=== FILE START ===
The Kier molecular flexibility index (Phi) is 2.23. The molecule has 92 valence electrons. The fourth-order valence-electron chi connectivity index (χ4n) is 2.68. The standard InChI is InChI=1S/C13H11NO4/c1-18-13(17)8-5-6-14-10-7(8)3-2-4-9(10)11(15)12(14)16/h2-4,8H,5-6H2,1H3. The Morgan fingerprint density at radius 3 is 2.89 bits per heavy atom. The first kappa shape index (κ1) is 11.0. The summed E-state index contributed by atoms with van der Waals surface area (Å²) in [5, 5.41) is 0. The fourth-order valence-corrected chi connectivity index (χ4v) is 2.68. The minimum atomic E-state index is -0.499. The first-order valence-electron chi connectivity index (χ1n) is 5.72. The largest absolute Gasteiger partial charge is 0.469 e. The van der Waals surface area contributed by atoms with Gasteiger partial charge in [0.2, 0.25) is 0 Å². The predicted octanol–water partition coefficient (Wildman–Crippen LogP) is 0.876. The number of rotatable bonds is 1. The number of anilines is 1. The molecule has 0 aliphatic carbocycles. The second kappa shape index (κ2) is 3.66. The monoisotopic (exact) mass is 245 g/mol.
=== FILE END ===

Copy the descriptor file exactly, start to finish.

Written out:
The Kier molecular flexibility index (Phi) is 2.23. The molecule has 92 valence electrons. The fourth-order valence-electron chi connectivity index (χ4n) is 2.68. The standard InChI is InChI=1S/C13H11NO4/c1-18-13(17)8-5-6-14-10-7(8)3-2-4-9(10)11(15)12(14)16/h2-4,8H,5-6H2,1H3. The Morgan fingerprint density at radius 3 is 2.89 bits per heavy atom. The first kappa shape index (κ1) is 11.0. The summed E-state index contributed by atoms with van der Waals surface area (Å²) in [5, 5.41) is 0. The fourth-order valence-corrected chi connectivity index (χ4v) is 2.68. The minimum atomic E-state index is -0.499. The first-order valence-electron chi connectivity index (χ1n) is 5.72. The largest absolute Gasteiger partial charge is 0.469 e. The van der Waals surface area contributed by atoms with Gasteiger partial charge in [0.2, 0.25) is 0 Å². The predicted octanol–water partition coefficient (Wildman–Crippen LogP) is 0.876. The number of rotatable bonds is 1. The number of anilines is 1. The molecule has 0 aliphatic carbocycles. The second kappa shape index (κ2) is 3.66. The monoisotopic (exact) mass is 245 g/mol.